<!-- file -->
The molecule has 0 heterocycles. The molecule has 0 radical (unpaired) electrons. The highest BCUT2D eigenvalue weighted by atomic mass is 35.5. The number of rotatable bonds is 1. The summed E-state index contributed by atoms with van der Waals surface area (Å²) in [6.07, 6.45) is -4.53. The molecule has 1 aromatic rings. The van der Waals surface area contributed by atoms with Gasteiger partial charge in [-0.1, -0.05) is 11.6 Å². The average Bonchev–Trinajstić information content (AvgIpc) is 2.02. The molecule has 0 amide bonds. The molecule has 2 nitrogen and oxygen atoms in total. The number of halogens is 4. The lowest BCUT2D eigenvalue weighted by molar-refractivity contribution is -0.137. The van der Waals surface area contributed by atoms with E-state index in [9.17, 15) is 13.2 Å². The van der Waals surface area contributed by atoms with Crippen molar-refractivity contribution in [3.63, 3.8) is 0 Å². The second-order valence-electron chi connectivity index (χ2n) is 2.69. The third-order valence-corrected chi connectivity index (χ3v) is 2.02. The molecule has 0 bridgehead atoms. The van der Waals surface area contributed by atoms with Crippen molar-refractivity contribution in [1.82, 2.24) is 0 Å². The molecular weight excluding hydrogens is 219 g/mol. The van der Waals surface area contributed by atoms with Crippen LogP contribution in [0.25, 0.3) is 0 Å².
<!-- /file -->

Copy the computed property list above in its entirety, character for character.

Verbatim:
The molecule has 0 heterocycles. The molecule has 0 radical (unpaired) electrons. The highest BCUT2D eigenvalue weighted by atomic mass is 35.5. The number of rotatable bonds is 1. The summed E-state index contributed by atoms with van der Waals surface area (Å²) in [6.07, 6.45) is -4.53. The molecule has 1 aromatic rings. The van der Waals surface area contributed by atoms with Gasteiger partial charge in [-0.1, -0.05) is 11.6 Å². The average Bonchev–Trinajstić information content (AvgIpc) is 2.02. The molecule has 0 amide bonds. The molecule has 2 nitrogen and oxygen atoms in total. The number of halogens is 4. The lowest BCUT2D eigenvalue weighted by molar-refractivity contribution is -0.137. The van der Waals surface area contributed by atoms with E-state index in [9.17, 15) is 13.2 Å². The van der Waals surface area contributed by atoms with Crippen molar-refractivity contribution in [3.63, 3.8) is 0 Å². The second-order valence-electron chi connectivity index (χ2n) is 2.69. The third-order valence-corrected chi connectivity index (χ3v) is 2.02. The molecule has 0 bridgehead atoms. The van der Waals surface area contributed by atoms with Crippen molar-refractivity contribution in [1.82, 2.24) is 0 Å². The molecular weight excluding hydrogens is 219 g/mol. The van der Waals surface area contributed by atoms with Crippen LogP contribution in [0.25, 0.3) is 0 Å².